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#251: Creole from English: Allen replies to Bellegarde-Smith
From: Jeff ALLEN <firstname.lastname@example.org>
>From: P D Bellegarde-Smith <email@example.com>
>The Haitian language (Creole), has incorporated many words from
>English (American language) sources. Might these be some?
Not at all. Kanif is actually very common in modern French in France. We
a "canif suisse" rather than a "couteau suisse" for Swiss Army knife. It might
be necessary to do some additional etymological research on this one, but it
appears to come from French, not English.
For those interested, the following are all studies on English word borrowing
in the French creoles of St. Lucia and Dominica.
ALLEN, Jeffrey. 1994. Sainte-Lucie: relexification, de'cre'olisation,
recre'olisation ou adlexification? Diplo^me d'Etudes Approfondies Thesis.
De'partement des Sciences du Langage & Centre de Recherches Linguistiques et
Se'miologiques, Universite' Lyon 2. 183 pp.
ALLEN, Jeffrey. 1994. Has the adoption of words from English led to a new
phoneme in Kwe'yo`l? Paper presented at the Workshop on Developmental
Creole Languages and Linguistics held at the University of Westminster
(Britain), 30 April 1994.
ALLEN, Jeffrey. 1994. L'influence adstratale des varie'te's anglaises sur le
kwe'yo`l sainte-lucien. Paper presented at the Colloque Morphologie et Syntaxe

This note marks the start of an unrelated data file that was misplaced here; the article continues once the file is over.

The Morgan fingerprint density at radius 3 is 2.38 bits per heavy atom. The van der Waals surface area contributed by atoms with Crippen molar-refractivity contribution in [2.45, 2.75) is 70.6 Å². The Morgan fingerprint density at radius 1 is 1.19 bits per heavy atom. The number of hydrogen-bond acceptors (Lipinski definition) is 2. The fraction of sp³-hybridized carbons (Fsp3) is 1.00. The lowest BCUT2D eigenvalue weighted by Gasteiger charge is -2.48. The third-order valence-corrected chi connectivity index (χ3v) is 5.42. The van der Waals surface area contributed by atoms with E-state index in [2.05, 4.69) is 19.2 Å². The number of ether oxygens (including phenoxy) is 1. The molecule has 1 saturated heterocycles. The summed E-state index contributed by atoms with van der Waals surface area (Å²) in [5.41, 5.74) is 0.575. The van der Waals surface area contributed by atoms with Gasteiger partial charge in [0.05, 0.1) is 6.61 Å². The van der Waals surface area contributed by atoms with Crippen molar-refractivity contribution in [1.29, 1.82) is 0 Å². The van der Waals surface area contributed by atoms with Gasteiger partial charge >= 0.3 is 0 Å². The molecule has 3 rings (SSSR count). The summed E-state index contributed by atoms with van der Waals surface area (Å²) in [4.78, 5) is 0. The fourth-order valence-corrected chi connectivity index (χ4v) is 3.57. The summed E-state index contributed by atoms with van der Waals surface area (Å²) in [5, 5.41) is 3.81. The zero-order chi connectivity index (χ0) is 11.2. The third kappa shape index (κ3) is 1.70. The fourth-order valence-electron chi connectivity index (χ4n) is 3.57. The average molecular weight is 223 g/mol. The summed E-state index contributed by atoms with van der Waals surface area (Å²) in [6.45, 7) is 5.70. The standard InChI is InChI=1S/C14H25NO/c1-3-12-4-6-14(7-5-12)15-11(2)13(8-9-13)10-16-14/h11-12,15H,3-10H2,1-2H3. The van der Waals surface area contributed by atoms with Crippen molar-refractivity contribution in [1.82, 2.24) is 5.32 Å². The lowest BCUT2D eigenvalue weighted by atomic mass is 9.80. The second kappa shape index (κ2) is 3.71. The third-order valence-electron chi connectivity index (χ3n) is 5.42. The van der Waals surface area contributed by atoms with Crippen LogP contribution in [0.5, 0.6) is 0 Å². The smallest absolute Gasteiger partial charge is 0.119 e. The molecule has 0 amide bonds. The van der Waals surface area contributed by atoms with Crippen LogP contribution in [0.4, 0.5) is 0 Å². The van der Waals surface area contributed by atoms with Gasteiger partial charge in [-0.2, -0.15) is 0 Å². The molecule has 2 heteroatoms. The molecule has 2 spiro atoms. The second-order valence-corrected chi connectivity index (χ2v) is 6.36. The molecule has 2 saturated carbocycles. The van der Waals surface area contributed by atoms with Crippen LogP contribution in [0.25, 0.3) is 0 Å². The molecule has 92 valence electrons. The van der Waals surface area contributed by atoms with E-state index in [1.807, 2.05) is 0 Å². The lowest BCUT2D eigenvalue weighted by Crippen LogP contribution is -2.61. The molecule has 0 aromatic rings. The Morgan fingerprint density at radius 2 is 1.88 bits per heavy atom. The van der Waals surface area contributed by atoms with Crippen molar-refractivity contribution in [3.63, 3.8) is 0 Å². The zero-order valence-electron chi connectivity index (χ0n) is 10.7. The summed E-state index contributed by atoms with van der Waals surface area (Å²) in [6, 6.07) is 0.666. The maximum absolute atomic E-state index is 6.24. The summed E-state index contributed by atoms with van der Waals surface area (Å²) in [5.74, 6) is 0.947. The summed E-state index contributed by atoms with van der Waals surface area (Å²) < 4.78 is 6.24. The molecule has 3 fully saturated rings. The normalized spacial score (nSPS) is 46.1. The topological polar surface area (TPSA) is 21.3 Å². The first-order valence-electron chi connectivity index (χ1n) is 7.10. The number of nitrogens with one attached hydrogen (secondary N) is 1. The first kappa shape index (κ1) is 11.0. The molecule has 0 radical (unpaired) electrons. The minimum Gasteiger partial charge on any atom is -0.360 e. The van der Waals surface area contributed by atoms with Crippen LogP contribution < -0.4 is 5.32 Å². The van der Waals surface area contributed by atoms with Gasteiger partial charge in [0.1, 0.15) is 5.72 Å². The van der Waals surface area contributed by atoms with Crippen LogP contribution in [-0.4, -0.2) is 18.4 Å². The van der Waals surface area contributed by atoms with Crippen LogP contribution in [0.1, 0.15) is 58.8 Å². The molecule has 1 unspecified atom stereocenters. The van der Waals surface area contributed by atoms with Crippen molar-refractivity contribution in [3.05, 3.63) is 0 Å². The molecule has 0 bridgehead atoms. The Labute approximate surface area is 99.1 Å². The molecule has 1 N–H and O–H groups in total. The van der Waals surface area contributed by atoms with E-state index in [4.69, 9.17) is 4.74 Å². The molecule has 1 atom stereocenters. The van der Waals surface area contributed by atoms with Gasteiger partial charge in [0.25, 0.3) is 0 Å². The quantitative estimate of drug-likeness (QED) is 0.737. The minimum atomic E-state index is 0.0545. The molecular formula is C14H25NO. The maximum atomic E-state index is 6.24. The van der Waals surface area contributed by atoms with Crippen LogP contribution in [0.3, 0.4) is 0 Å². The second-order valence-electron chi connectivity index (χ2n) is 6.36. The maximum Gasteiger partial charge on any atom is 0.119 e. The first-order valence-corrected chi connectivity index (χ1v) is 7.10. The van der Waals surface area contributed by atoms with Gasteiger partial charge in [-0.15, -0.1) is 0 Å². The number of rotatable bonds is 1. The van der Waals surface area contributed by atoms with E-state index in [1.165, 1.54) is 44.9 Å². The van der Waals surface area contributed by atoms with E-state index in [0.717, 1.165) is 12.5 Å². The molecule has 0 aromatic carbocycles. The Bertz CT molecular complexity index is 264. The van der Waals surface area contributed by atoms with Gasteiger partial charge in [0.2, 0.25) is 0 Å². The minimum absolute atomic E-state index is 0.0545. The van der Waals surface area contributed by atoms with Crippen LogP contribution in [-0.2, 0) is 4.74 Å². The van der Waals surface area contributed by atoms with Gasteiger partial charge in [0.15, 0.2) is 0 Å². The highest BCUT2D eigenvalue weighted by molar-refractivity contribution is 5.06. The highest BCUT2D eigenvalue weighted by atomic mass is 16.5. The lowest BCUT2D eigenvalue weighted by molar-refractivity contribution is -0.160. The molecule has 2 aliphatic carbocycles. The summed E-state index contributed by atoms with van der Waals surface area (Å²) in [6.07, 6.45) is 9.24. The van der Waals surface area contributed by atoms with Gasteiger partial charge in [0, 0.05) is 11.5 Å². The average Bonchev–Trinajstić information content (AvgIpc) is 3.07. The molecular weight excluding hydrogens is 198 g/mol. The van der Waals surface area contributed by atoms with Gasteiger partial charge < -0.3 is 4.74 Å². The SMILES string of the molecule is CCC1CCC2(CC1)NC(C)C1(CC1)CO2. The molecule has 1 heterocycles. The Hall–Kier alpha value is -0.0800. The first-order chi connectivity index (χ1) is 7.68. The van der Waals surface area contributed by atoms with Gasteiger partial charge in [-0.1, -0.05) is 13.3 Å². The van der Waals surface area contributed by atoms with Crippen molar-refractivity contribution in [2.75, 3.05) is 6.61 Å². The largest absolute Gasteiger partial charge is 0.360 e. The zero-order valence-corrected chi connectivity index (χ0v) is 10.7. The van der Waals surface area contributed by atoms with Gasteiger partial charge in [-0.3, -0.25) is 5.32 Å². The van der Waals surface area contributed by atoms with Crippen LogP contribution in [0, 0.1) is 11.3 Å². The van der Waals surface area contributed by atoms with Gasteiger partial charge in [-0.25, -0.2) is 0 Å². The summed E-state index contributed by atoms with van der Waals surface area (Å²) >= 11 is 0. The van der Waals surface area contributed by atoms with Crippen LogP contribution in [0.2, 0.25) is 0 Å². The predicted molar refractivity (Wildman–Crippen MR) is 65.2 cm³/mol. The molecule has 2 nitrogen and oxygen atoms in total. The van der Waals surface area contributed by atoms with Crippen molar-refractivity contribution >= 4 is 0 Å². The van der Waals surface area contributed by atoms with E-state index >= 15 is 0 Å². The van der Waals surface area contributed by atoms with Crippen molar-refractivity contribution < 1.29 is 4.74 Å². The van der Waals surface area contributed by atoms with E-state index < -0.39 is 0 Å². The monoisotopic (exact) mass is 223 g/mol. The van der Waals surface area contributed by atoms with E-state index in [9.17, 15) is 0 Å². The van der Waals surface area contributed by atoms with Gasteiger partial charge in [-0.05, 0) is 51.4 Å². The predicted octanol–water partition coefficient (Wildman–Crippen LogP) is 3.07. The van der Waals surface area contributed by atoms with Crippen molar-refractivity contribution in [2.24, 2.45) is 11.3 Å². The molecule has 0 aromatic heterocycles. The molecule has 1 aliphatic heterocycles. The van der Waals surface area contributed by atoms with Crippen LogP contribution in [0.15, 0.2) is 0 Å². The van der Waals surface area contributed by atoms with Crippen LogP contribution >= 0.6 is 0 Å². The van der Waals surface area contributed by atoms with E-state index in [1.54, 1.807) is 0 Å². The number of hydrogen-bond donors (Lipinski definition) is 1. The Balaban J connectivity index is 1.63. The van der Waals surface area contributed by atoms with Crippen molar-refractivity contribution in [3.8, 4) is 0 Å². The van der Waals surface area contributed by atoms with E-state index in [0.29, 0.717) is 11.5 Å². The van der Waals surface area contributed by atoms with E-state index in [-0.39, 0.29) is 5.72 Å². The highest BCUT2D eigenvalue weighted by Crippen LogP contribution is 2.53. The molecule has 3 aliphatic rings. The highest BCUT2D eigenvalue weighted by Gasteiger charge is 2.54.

des Langues Cre'oles held at the Universite' de Provence (France), 23-25 June
I have electronic copies of these available in Word format. I can send
There are 200+ examples of English words in these two French Creole (with
multiple cases for many of the examples) in my thesis indicated above.
Granted, it's not Haitian Creole, but another French Creole that has been
influenced by English. Same process though.
At 07:15 24/07/99 -0700, you wrote:
>From: Albert Valdman <firstname.lastname@example.org>
>These assimilated loanwords (or borrowings--permanent ones that are never
>returned with or without interest) are no more "broken English than
>assimilated French loanwords in En such as restaurant, tennis or apron
>(from Fr, napperon) make English "broken" French.
I totally agree.
>These words and many
>other assimilated loanwords from varied sources are an integral part of the
Yes, this is the case for many other languages. St. Lucian French Creole
speakers now often say "ofisyal" (official) rather than "ofisye`l" that is
commonly found in the Creoles of the French speaking islands, but then didn't
French etymologically get "officiel" from English "official"? I remember
seeing this in my study of that several years ago.
> Indeed,by 1919, HC had been around as a proper and well
>constituted language for more than a century.
I agree. Living languages are constantly evolving. Only the dead ones like
ancient Greek and Latin cannot borrow in new words. All they can do is give
them away to other languages.
Jeff ALLEN - Technical Manager/Directeur Technique
European Language Resources Association (ELRA) &
European Language resources - Distribution Agency (ELDA)
(Agence Europe'enne de Distribution des Ressources Linguistiques)
55, rue Brillat-Savarin
75013 Paris FRANCE
Tel: (+33) 188.8.131.52.33 - Fax: (+33) 184.108.40.206.30